I credit both of us for weathering those rocky first months together. My boss had to put up with not only my grumpy moods but also my cluelessness about basic dot-com skills like search engine optimization, linking, and effective web headlines. Her communication style, of frequent e-mails and instant messaging, was totally different from my familiar mode of dropping by and chatting face-to-face with a boss.
Bosses are getting younger
According to human resource and career consultants, older workers are reporting to younger bosses more and more these days. A recent survey by the jobs website CareerBuilder found that 43 percent of workers 35 and older said they currently work for a younger boss. (CareerBuilder used Harris Interactive to administer the online survey of 5,000 workers.)
Technological changes have a lot to do with the trend. In my field, the rise of online content and social media means that us dinosaurs need to figure out how to get along with younger, wiser superiors.
To that end, I interviewed two consultants who have carved out a specialty in this area, and a psychologist, Billie A. Pivnick, who teaches in the clinical psychology doctoral program at Columbia University's Teacher's College.
Adapt your communication style
Robin Throckmorton, a coauthor of "Bridging the Generation Gap: How to Get Radio Babies, Boomers, Gen Xers and Gen Yers to Work Together and Achieve More," encourages older workers to take the initiative and have a conversation with their boss about the boss's favored mode of communication. (One demerit for me: My boss asked me to set up an instant messaging account. I felt overwhelmed and never did.)
Claire Raines, a coauthor of "Generations at Work: Managing the Clash of Veterans, Boomers, Xers, and Nexters in Your Workplace," agrees that older workers should adapt to a younger boss's communication style rather than try to fight or change it. Older workers have a lot to learn about things like the difference between texting and e-mail.
A tip: Young people assume that a missed cell-phone call serves the same purpose as a voicemail message asking for a call back. I just learned that today, but it makes sense. Who wants to sit there forever while a tedious automated voice drones, "Please wait for the tone before recording your message ..."?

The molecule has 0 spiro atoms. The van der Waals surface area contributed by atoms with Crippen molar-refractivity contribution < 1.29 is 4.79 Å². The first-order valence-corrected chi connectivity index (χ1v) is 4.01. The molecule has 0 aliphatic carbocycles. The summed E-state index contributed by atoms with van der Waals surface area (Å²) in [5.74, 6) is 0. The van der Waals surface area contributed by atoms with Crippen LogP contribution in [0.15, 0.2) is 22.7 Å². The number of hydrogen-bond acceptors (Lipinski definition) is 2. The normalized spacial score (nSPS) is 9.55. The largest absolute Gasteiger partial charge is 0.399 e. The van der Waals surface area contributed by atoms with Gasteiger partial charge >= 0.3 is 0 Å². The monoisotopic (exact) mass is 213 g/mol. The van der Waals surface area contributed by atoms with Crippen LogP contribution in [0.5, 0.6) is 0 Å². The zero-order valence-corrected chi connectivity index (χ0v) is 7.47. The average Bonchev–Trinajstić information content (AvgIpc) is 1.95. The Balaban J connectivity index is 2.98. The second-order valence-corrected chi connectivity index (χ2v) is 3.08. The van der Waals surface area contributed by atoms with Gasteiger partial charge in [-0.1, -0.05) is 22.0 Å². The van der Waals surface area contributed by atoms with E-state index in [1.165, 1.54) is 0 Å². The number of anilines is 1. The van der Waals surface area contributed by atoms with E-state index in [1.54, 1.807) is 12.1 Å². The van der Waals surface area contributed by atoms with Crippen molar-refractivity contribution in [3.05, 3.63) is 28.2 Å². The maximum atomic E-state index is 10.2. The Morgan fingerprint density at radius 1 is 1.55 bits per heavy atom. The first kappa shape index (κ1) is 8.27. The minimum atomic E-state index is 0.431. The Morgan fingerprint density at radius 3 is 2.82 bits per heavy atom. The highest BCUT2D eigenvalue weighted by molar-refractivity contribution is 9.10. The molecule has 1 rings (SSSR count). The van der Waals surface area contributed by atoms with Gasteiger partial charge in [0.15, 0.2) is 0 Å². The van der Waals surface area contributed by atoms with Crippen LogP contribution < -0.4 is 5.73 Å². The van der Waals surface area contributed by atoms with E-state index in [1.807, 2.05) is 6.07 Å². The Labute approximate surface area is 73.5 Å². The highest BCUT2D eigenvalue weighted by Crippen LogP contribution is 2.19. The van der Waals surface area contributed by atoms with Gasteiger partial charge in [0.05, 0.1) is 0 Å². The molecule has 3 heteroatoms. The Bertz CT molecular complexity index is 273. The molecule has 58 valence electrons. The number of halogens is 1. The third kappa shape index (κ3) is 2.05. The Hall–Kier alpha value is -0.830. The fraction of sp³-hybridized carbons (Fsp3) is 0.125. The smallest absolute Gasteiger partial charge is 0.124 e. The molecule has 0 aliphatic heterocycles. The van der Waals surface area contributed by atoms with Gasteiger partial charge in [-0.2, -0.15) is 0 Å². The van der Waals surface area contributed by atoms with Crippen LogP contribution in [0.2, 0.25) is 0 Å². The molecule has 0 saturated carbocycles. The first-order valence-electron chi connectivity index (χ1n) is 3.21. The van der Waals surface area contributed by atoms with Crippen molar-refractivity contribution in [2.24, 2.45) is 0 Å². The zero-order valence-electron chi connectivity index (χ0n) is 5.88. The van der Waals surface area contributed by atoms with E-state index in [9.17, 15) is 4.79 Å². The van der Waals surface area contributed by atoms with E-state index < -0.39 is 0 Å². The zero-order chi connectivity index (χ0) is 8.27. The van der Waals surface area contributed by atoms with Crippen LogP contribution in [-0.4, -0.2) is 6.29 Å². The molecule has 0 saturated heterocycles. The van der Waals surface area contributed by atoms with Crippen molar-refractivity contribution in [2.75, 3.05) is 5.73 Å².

Even when older workers make an effort to learn new modes of communication, they shouldn't expect reciprocity, Raines advises. You need to adopt your boss's habits. Don't expect her to learn yours.
Don't expect instant respect
Throckmorton and Raines agree that older workers shouldn't assume that their age wins them respect from a younger supervisor. "You have to earn that respect," says Throckmorton. Another common misplaced assumption: that the young boss wants or needs parenting or mentoring. Older workers have a tendency to hover, Throckmorton observes. "That doesn't work," she notes.
As a psychologist, Pivnick says the relationship between a younger boss and an older underling raises issues of dominance and submission. Her advice: "Redefine submission to mean surrender." Older workers should work to accept the situation and let go of any resentments. Instead, strategize for success. Observe your boss's management style and try to flow with it. Figure out ways to make your boss look good. If she's ultra competitive, do your best to work as a team player. If your boss is a clueless type who got there because she's the founder's granddaughter or she's having an affair with a board member, she's going to need you to show her the ropes. Do your best, Pivnick suggests, and hope that her gratitude will get you a promotion.
Some months ago I was reassigned to a boss who is older than I am. I admit the relationship has been much easier for me than reporting to someone younger. As for my younger boss, it so happens that today is her last day at Forbes. She has landed a fabulous new job at another media company that's a big step up the ladder for her. I have no doubt she'll be a great success.